Man Is Charged With Possession Of A Firearm After Calling 9-1-1 To Aid Another
- April 9, 2015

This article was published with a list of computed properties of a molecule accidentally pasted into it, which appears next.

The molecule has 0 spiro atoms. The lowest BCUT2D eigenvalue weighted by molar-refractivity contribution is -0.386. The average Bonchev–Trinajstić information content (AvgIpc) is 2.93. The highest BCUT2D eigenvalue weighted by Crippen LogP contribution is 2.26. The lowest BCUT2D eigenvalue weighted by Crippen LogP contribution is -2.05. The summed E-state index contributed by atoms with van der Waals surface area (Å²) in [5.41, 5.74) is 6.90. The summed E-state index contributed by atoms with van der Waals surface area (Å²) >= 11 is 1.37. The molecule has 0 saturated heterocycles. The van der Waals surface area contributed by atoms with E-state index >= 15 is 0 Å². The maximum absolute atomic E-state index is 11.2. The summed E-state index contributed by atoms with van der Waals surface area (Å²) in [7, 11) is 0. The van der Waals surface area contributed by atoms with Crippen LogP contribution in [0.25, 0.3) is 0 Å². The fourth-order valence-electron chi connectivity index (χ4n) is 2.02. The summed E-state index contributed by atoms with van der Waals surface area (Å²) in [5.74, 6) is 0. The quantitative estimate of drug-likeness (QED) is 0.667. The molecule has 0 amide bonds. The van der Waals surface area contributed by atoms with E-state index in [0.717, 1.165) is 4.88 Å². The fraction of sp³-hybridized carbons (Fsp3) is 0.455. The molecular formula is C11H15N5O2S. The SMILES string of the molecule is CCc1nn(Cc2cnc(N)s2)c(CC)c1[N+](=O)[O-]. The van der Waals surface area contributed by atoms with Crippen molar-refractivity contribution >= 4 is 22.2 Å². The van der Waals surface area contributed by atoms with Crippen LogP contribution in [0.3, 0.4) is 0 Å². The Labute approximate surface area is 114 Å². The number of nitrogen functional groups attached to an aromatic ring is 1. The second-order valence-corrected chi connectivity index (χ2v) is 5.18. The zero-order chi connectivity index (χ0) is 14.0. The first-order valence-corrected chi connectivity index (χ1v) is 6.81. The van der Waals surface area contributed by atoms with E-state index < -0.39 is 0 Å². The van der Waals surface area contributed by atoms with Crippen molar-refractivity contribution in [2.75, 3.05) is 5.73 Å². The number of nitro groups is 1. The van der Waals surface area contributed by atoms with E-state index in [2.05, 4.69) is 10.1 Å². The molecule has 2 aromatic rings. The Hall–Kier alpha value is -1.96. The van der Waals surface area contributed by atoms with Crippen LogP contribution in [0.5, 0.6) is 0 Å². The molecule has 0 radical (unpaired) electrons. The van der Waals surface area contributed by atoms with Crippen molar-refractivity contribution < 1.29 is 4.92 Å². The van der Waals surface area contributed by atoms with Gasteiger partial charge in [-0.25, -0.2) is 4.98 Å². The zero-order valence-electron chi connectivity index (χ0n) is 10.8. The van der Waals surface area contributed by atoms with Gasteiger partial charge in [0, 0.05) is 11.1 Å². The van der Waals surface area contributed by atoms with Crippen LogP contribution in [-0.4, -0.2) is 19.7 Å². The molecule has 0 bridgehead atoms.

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Donald Peterson was charged with second-degree possession of a firearm (N.J.S.A. 2C:39-7(b)) and fourth-degree possession of a machete (N.J.S.A. 2C:39-7(a)) as a result of being a good samaritan. Peterson called the Hillsborough Police to report an unconscious male in front of his residence. Ultimately a murder investigation ensued with regard to the man discovered, based on the suspicious death of the 16 year old male. The Somerset County Prosecutor’s Office obtained a warrant to search the residence of Peterson for evidence that the victim had been in Peterson’s residence including “hair, fibers, fingerprints, bodily fluids, DNA, and other microscopic/forensic evidence. During multiple interviews with police officers, after Miranda warnings, Peterson admitted to having a criminal history as well as possessing weapons. While searching Peterson’s residence, the police discovered a Winchester rifle and a machete which Peterson was prohibited from possessing under N.J.S.A. 2C:39-7 as a certain person prohibited from possessing weapons due to his prior criminal history. Although no evidence was discovered liking Peterson to the death of the man he discovered on his sidewalk, he was indicted for the weapons possessions charges. In State v. Peterson, the defendant sought to suppress the discovery of the weapons in light of the fact that, although discovered in plain view during the search, discovery was not inadvertent given his prior notice to officers of his possession of same. Over the State’s objection, the NJ Superior Court, Law Division- Criminal Part, Somerset County suppressed the weapons in reliance on State v. Bruzzese, 94 N.J. 210, 236 (1983) holding inadvertent discovery to be an essential element for application of the ‘plain view’ exception to the search warrant requirement. The NJ Appellate Division reviewed the matter and found the inevitable discovery doctrine to apply in this case involving a search warrant for evidence establishing the victim’s pre-mortem presence in Peterson’s residence. Pursuant to State v. Marshall, 199 N.J. 602, 611 (2009), a lawful search should be limited to the areas likely to lead to discovery of the intended object of the search. In State v. Sheehan, 217 N.J. Super. 20 (1987), the court determined that when a search warrant applies to the entire premises, any item discovered therein is lawful as within the scope of the warrant. The court determined that State v. Gamble, 218 N.J. 412, 412 (2014) provided the N.J. Supreme Court with the opportunity to strike down or limit inadvertent discovery doctrine yet the justices did not seize upon said opportunity. The court turned to State v. Sugar, 108 N.J. 151, 156-157 (1987) establishing proof required by the State to invoke the inevitable discovery doctrine as follows: “(1) proper, normal and specific investigatory procedures would have been pursued in order to complete the investigation of the case; (2) under all of the surrounding relevant circumstances the pursuit of those procedures would have inevitably resulted in the discovery of the evidence; and (3) the discovery of the evidence through the use of such procedures would have occurred wholly independently of the discovery of such evidence by unlawful means.” Based on Peterson’s statements to police regarding his criminal history and his possession of the rifle, a warrant would have properly issued for a search for the weapon wholly independent of the warrant related to whether the victim had been present in Peterson’s residence pre-mortem. The NJ Appellate Division found the inevitable discovery doctrine to apply in this matter and reversed the trial court’s suppression of the rifle. If you are facing weapons charges, you should seek experienced criminal defense counsel immediately to protect your rights. For more information about weapons possession, use or possession of a gun in the commission of a crime, possession of a handgun without a permit, certain persons not to possess weapons or weapons charges in New Jersey visit HeatherDarlingLawyer.com. This blog is for informational purposes and not intended to replace the advice of an attorney.